Hi and Mighty
Last year a whole new generation was exposed to the singular and magical sound of Hi Records in a matter of seconds: in her hit "The Rain (Supa Dupa Fly)," Missy "Misdemeanor" Elliott swiped a brief but key line from Ann Peebles's classic "I Can't Stand the Rain," renewing its killer-hook status more than two decades after it swept Peebles onto the charts. While Al Green remains the most famous Hi artist, all of the singers on the Memphis label, including O.V. Wright and Chicagoans Otis Clay and Syl Johnson, helped house producer Willie Mitchell develop an instantly recognizable sound. Hi's output from the 70s represents the final days of the golden era of regional soul music.
These days many of Hi's key figures are still active, but most have never been able to achieve on their own the brilliance they wrought together. With his new album, This Time Around (Bullseye Blues), Otis Clay has tried to recapture the Hi vibe, reuniting not only with most of the great rhythm players that graced those old recordings--including bassist Leroy Hodges, organist Charles Hodges, and drummer Howard Grimes--but also with Mitchell. "We're just saying, 'Hey, we're still here,'" says Clay. "You look around and you see that so many have gone on, and we just enjoy the fact that we're still around and able to make music."
Clay, 56, has been making music for most of his life. At 15, not long after his family moved to Chicago from Waxhaw, Mississippi, he joined the Blue Jay Quartet of Birmingham, a harmony group whose repertoire included both gospel and pop--a duality that would stay with Clay over the next four decades. He worked with a number of different gospel groups in the late 50s and early 60s; then in 1965 he was signed by the Chicago soul label One-derful, where he scored numerous local hits as well as a minor national one in "That's How It Is," which is reprised on the new album. When the company folded in 1968, Clay's contract was sold to the Atlantic subsidiary Cotillion. His final record under that agreement was made in Memphis in 1971 with up-and-coming producer Mitchell, who was so taken with the singer that he signed him to the new Hi label.
Under Mitchell's direction the Hi house band wove remarkably silky, sensuous grooves, accenting them with punchy horn charts and the occasional string arrangement. The producer knew how to bring out the best in each singer, whether it was Green's heavenly croon or Clay's raw gospel-style shouts. Clay recalls his stint with Hi as a family experience. "When you got in there you didn't have to look at a clock," he says. "You didn't have to pass by a receptionist. You came to work. Everybody liked each other. There was no friction, no egos, and Willie made you feel real comfortable. Everybody had creative input." Clay's biggest hit at the label was "Trying to Live My Life Without You," which reached number 24 on the R & B chart in 1972--Bob Seger's cover version took it to fifth on the pop charts in '81. But his two Hi albums and countless singles are all classics for the way Clay's plaintive tones played off the urbane arrangements--he could phrase his lines like casual conversation and yet move you to tears.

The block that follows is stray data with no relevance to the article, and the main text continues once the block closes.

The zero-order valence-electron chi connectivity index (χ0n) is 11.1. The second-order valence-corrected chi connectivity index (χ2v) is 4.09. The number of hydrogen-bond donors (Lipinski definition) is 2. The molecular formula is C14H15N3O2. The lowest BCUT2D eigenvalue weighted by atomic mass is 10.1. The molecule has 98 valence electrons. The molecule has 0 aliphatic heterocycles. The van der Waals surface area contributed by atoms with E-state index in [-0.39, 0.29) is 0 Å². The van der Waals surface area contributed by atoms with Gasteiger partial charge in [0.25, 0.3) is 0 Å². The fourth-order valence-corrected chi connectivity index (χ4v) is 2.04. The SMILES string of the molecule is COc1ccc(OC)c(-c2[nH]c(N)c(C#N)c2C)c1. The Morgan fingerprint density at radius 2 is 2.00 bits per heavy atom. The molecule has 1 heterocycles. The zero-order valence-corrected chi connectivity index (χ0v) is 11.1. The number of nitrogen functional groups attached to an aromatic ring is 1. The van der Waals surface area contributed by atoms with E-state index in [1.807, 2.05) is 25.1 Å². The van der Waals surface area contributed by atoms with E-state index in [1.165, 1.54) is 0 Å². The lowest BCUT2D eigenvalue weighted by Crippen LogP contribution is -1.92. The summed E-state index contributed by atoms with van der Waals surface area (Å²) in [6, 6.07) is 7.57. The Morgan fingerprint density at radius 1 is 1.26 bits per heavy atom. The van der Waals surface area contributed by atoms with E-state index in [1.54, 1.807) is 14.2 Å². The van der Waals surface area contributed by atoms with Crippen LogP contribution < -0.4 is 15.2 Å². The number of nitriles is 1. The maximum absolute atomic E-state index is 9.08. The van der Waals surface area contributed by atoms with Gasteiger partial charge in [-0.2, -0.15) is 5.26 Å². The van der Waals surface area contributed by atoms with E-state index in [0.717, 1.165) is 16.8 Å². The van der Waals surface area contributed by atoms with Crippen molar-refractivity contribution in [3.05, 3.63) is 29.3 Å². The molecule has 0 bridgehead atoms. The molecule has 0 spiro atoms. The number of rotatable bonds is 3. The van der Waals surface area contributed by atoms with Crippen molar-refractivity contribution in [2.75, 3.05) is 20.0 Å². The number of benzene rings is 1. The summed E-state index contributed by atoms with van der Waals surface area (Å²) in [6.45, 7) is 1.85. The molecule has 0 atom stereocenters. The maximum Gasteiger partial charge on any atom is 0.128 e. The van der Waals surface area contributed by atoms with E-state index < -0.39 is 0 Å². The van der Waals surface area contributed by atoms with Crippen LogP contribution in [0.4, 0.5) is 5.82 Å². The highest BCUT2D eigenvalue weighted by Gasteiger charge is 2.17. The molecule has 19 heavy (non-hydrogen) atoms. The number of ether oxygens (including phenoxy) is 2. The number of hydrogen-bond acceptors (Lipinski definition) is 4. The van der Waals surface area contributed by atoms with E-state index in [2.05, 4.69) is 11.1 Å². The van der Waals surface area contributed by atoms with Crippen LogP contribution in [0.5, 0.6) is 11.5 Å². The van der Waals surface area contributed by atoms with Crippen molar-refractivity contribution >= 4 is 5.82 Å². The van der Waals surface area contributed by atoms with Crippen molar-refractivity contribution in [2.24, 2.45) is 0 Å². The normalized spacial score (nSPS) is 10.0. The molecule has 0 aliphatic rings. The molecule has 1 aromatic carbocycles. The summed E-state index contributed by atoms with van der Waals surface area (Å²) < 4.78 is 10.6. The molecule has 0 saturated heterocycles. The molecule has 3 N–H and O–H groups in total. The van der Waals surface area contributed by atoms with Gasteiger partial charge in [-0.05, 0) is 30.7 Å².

Clay has recorded only sporadically over the last two decades, concentrating instead on live performances. He was long one of the most dependable fixtures on the local blues scene, although he plays in town only five or six times a year now. His Soul Man: Live in Japan, a 1983 concert released by Bullseye Blues in 1991, perfectly encapsulates the central dichotomy of his career: on the Tokyo stage, he sounds darn near unbeatable, but his reluctance to spend time in the studio confines him to the margins at home, where a soul hit that isn't built on samples and drum programs is exceedingly rare.
In soul's heyday, a singer's every utterance was inextricable from the groove his band was laying down; today's singers react to a pulse rather than providing it. "Everything seems manufactured today," says Clay. "I force myself to listen to contemporary stuff but haven't found much happening. They always say you can't argue with success, but I do argue when I hear what's successful. When I listen to Boyz II Men I can't tell their voices apart. There's a sameness to everything."
Clay's own voice sounds better than ever on This Time Around. His singing is at its most refined; he only raises the roof when he's got a point to drive home. "Willie thinks I sound younger on the new record," Clay admits. "Even I cringe sometimes when I listen to things I did in the 60s and 70s." Clay has chosen to sing almost all new tunes, sidestepping the safer nostalgic route, but he sticks to his stylistic guns, refusing to dabble in Puff Daddy puffery. Some of the tunes are rather banal, but the pleading, smoldering "Somebody Help" and the stomping "Don't You Know Baby" are two of his best ever. Overall the reunion with Mitchell doesn't attain the heights the pair hit at Hi, mostly because Mitchell now favors high-tech polish over Hi's primitive fire.
Clay is gearing up for extensive touring in the U.S. and Europe, as well as in Japan, where he still maintains a huge fan base, but he's also been busy serving as chairman of the board for Tobacco Road, the organization behind a development going up around the former site of the Regal Theater at 47th and King Drive. Construction on the Lou Rawls Theater is set to begin this month; the plans also call for a music museum, a skating rink, and stores and restaurants.
If you're still not sure what the hell drum 'n' bass is, you might want to listen to "Dubshack's Drum & Bass Radio," which premieres Friday at midnight on WCBR (92.7 FM). The two-hour program is hosted by local jungle promoter Scott Manion, the fellow behind the monthly Brockout! nights at Liar's Club. This week's guest spinners are Phantom 45 and DJ 3D.
Art accompanying story in printed newspaper (not available in this archive): photo by Marc PoKempner.